Researchers from the Nordic Cochrane Centre have expressed alarm at research into the effectiveness of antidepressant medication, citing such degrees of widespread bias and systematic distortion that we can’t be certain they work.
The conclusions come from an analysis conducted at the Nordic Cochrane Centre and were first reported by Videnskab.dk.
We are not saying (anti-depression medication) doesn’t work. But the studies that have been done are often of poor quality and it’s therefore difficult to say anything about the effect of antidepressants,” said Asger Sand Paludan-Müller, a PhD student and one of the co-authors of the analysis.
Although previous studies have found antidepressants to be beneficial in treatment of depression, the effect may be too small to be felt by the person taking the medication, research has found. In their recent meta analysis, the Danish researchers highlight pervasive positive selection bias, inadequate reporting of side effects as well as systematic distortion of results in up to 79 percent of the studies analyzed.
The Danish researchers found that there may be some doubt as to whether the small effect exists at all.
“We try to have a system in Denmark in which the treatment options we use are evidence-based in some way.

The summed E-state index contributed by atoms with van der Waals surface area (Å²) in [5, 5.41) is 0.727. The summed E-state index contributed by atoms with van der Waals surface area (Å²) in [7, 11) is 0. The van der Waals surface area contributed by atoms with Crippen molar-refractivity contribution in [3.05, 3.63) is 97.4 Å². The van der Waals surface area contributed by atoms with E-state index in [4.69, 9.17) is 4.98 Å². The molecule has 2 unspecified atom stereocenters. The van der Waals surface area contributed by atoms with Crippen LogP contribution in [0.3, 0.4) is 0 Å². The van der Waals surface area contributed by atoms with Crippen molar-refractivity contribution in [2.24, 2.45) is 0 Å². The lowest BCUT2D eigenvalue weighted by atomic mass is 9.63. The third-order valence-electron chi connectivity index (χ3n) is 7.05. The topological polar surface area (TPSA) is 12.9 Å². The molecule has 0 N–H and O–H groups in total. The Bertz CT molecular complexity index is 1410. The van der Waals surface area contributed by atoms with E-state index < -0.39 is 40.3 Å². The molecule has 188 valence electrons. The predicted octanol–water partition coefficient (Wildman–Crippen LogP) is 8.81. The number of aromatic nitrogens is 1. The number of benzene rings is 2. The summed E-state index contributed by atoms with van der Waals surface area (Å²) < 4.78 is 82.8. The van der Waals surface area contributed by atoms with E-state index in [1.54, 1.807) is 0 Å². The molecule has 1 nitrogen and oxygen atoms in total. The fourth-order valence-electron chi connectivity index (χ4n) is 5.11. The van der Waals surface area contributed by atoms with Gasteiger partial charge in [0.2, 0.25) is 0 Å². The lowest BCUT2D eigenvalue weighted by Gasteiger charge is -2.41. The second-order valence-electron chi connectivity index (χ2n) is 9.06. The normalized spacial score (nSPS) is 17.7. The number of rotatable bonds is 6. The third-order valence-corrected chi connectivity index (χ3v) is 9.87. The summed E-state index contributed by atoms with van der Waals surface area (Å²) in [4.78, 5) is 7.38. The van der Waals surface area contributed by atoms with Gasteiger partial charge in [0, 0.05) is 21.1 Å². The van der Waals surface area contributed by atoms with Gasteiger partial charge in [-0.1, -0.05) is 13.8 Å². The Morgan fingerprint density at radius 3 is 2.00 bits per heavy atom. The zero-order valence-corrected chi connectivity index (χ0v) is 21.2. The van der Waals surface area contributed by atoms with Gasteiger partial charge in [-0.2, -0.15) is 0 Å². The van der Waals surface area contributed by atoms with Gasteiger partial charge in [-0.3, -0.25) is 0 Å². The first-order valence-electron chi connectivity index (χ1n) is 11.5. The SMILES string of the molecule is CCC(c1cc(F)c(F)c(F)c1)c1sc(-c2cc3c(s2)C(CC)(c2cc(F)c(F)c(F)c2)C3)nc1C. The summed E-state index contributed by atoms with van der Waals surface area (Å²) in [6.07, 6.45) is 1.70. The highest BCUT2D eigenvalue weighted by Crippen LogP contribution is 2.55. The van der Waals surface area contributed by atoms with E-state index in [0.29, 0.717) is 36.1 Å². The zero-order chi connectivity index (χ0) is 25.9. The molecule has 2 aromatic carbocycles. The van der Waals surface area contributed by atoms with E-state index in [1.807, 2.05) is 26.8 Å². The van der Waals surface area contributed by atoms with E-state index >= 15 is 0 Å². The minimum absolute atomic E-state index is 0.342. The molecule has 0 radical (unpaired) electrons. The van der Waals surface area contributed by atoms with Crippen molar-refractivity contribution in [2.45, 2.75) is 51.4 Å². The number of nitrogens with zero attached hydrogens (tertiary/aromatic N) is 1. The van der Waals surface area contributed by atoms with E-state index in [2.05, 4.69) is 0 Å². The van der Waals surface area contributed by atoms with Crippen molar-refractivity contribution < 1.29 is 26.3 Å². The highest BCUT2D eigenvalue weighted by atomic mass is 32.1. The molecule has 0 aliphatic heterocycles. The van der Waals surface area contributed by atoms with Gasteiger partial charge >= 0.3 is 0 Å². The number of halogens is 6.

“Our argument here is that the uncertainty is so great that we think we should be saying that we don’t actually know for sure,” Paludan-Müller said.
The researcher recommended that doctors discuss that uncertainty with patients before prescribing antidepressants.
More than 400,000 people in Denmark took at least one type of antidepressant in 2017, according to figures from the Danish Health Data Authority (Sundhedsdatastyrelsen).
Increased depression among teens
A study published in the journal JAMA Pediatrics found that the teens who spend too much time on social media or watching television become notably more depressed.
The six-year study tracked over 3,800 students in Montreal, asking them to track (in class) both how much time per day they had spend watching TV, browsing social media and playing video games. As part of the same survey, they were asked to measure their level of depressive symptoms, such as loneliness and sadness.
An increase of as little as one hour of social media interaction from normal levels would result in a measurable increase in depression, the study found.